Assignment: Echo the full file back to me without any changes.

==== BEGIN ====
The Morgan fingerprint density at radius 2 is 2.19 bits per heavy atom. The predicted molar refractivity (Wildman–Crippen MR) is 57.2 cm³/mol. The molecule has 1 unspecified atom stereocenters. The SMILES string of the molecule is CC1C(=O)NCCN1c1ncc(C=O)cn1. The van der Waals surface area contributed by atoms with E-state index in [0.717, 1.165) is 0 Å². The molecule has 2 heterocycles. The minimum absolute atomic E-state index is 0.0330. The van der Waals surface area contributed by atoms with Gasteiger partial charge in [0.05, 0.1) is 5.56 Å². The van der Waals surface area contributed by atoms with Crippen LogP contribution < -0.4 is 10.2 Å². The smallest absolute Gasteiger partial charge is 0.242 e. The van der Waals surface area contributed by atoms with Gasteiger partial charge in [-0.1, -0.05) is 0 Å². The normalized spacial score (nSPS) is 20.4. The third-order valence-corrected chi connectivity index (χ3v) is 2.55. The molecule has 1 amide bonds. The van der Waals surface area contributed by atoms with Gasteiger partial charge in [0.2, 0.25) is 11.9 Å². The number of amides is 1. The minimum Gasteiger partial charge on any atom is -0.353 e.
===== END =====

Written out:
The Morgan fingerprint density at radius 2 is 2.19 bits per heavy atom. The predicted molar refractivity (Wildman–Crippen MR) is 57.2 cm³/mol. The molecule has 1 unspecified atom stereocenters. The SMILES string of the molecule is CC1C(=O)NCCN1c1ncc(C=O)cn1. The van der Waals surface area contributed by atoms with E-state index in [0.717, 1.165) is 0 Å². The molecule has 2 heterocycles. The minimum absolute atomic E-state index is 0.0330. The van der Waals surface area contributed by atoms with Gasteiger partial charge in [0.05, 0.1) is 5.56 Å². The van der Waals surface area contributed by atoms with Crippen LogP contribution < -0.4 is 10.2 Å². The smallest absolute Gasteiger partial charge is 0.242 e. The van der Waals surface area contributed by atoms with Gasteiger partial charge in [-0.1, -0.05) is 0 Å². The normalized spacial score (nSPS) is 20.4. The third-order valence-corrected chi connectivity index (χ3v) is 2.55. The molecule has 1 amide bonds. The van der Waals surface area contributed by atoms with Gasteiger partial charge in [0.2, 0.25) is 11.9 Å². The number of amides is 1. The minimum Gasteiger partial charge on any atom is -0.353 e.